By John Walker on September 20th, 2012 at 5:07 pm.
I’ve played Torchlight 2 for 20 hours, killed 8339 monsters (1352 of them exploded), gathered 179,463 gold pieces, died 115 times, and completely pointlessly smashed 1,368 bits of scenery. Which I believe makes me ready to tell you Wot I Think.
Edit: Sorry, I completely forgot to stress that I was playing this single-player, as it was pre-launch. We’ll definitely take a look at the co-op soon.
It’s not a competition. There’s a reason we don’t put scores at the end of reviews, and it’s because games shouldn’t be ranked on some giant graph – it’s stupid and arbitrary. We can say which is our most favourite, of course, and we do. But I am not willing to get into a pie-fight between Torchlight 2 and Diablo III. Saying that, Torchlight 2 is WAY better than Diablo III.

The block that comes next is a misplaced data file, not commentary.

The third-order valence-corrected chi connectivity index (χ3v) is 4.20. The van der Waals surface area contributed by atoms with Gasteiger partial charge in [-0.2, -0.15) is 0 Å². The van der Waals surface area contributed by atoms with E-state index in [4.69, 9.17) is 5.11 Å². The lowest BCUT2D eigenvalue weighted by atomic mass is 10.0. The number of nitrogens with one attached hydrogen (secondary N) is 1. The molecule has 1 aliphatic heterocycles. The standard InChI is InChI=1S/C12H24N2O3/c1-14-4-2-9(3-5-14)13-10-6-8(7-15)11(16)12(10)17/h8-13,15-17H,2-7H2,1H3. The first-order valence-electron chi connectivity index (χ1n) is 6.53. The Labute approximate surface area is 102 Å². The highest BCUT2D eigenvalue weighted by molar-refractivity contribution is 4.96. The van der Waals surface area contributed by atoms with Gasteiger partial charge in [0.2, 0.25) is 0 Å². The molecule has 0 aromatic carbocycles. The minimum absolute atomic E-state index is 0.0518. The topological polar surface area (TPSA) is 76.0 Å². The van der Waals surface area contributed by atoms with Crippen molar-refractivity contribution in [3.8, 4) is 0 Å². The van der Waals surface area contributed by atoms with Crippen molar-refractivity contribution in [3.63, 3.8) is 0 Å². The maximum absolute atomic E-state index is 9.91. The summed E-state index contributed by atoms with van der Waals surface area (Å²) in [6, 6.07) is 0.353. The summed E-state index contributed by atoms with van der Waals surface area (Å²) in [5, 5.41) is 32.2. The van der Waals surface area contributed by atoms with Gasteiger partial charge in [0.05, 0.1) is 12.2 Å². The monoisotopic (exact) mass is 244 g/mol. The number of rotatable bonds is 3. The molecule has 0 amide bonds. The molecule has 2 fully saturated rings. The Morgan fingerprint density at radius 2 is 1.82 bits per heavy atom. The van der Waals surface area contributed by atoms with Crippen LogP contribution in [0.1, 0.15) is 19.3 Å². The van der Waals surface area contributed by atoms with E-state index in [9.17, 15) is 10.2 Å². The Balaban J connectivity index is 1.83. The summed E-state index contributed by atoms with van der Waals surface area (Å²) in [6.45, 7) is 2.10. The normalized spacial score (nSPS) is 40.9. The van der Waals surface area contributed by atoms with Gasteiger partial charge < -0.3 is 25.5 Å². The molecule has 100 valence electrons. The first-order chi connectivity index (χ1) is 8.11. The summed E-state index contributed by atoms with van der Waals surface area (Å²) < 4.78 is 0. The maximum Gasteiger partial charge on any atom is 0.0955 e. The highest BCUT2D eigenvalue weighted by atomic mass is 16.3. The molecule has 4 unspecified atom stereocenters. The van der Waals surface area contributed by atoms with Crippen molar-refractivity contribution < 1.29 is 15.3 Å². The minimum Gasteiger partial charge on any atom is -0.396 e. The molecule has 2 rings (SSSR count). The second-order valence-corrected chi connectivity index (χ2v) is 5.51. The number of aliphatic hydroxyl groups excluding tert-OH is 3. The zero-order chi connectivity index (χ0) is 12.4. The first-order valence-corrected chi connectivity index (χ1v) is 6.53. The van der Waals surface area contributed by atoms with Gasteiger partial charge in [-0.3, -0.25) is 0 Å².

Perhaps more importantly, Torchlight 2 is also much better than Torchlight. The lovely, minimalist approach to a dungeon crawler with its linear descent and ridiculous amount of charm managed to woo us despite its limits. Torchlight 2 removes those limits, keeps the charm, and manages to be a vastly superior sequel to an already fantastic game. What it doesn’t do, however, is move the genre forward in any meaningful direction.
So gone is the single surface village and ever-descending dungeon. Instead there’s a far more traditional setup for a Diablo-clone: one town per act, multiple areas all around, portals linking them all together, and a bunch more story trying to justify the click-click-click.
Like almost every aspect of the game, there’s nothing strikingly original about the locations. Deserts, forests, ruins, etc – it’s exactly what you’d expect to see. But like almost every aspect of the game, they’re fantastically well realised. Vibrant, gorgeous scenes, bursting with character, an amazing variety of enemies, lovely features to discover, and packed with secrets and extras. While it would be sheer madness to suggest this – or any other game in the genre – isn’t repetitive, the locations vary enormously, even within themselves, and the enemy mix demands a fierce focus on your skills to stay alive.